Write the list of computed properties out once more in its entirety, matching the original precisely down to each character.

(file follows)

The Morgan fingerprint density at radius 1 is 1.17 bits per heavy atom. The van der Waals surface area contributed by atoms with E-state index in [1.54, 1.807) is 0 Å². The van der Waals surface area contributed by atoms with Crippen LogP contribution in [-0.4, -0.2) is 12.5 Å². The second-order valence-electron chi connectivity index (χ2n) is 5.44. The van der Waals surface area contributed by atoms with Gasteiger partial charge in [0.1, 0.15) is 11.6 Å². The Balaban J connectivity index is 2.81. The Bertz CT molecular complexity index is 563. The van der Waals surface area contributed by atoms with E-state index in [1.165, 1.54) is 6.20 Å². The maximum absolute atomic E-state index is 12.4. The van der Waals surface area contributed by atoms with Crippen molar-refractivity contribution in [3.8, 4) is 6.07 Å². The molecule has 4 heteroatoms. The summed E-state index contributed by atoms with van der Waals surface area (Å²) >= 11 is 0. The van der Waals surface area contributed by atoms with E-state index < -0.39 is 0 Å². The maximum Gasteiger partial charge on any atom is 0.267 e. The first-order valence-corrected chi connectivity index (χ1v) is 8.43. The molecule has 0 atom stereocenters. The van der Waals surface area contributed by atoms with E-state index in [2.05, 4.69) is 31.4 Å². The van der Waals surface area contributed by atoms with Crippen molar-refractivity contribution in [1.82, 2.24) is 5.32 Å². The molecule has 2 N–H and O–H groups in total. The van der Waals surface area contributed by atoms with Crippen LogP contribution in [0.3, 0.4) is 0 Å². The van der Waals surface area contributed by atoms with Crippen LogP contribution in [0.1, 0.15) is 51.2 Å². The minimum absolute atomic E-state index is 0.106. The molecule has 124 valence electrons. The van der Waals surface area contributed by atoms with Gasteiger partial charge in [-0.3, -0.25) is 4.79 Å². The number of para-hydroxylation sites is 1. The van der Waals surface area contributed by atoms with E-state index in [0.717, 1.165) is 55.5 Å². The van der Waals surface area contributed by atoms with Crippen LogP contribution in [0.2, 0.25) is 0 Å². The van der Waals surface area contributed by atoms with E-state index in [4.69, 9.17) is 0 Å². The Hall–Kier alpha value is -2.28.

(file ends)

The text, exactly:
The Morgan fingerprint density at radius 1 is 1.17 bits per heavy atom. The van der Waals surface area contributed by atoms with E-state index in [1.54, 1.807) is 0 Å². The van der Waals surface area contributed by atoms with Crippen LogP contribution in [-0.4, -0.2) is 12.5 Å². The second-order valence-electron chi connectivity index (χ2n) is 5.44. The van der Waals surface area contributed by atoms with Gasteiger partial charge in [0.1, 0.15) is 11.6 Å². The Balaban J connectivity index is 2.81. The Bertz CT molecular complexity index is 563. The van der Waals surface area contributed by atoms with E-state index in [1.165, 1.54) is 6.20 Å². The maximum absolute atomic E-state index is 12.4. The van der Waals surface area contributed by atoms with Crippen molar-refractivity contribution in [3.8, 4) is 6.07 Å². The molecule has 4 heteroatoms. The summed E-state index contributed by atoms with van der Waals surface area (Å²) >= 11 is 0. The van der Waals surface area contributed by atoms with E-state index < -0.39 is 0 Å². The maximum Gasteiger partial charge on any atom is 0.267 e. The first-order valence-corrected chi connectivity index (χ1v) is 8.43. The molecule has 0 atom stereocenters. The van der Waals surface area contributed by atoms with E-state index in [2.05, 4.69) is 31.4 Å². The van der Waals surface area contributed by atoms with Crippen molar-refractivity contribution in [1.82, 2.24) is 5.32 Å². The molecule has 2 N–H and O–H groups in total. The van der Waals surface area contributed by atoms with Crippen LogP contribution in [0.3, 0.4) is 0 Å². The van der Waals surface area contributed by atoms with Crippen LogP contribution in [0.1, 0.15) is 51.2 Å². The minimum absolute atomic E-state index is 0.106. The molecule has 124 valence electrons. The van der Waals surface area contributed by atoms with Gasteiger partial charge in [-0.3, -0.25) is 4.79 Å². The number of para-hydroxylation sites is 1. The van der Waals surface area contributed by atoms with E-state index in [0.717, 1.165) is 55.5 Å². The van der Waals surface area contributed by atoms with Crippen LogP contribution in [0.2, 0.25) is 0 Å². The van der Waals surface area contributed by atoms with E-state index in [4.69, 9.17) is 0 Å². The Hall–Kier alpha value is -2.28.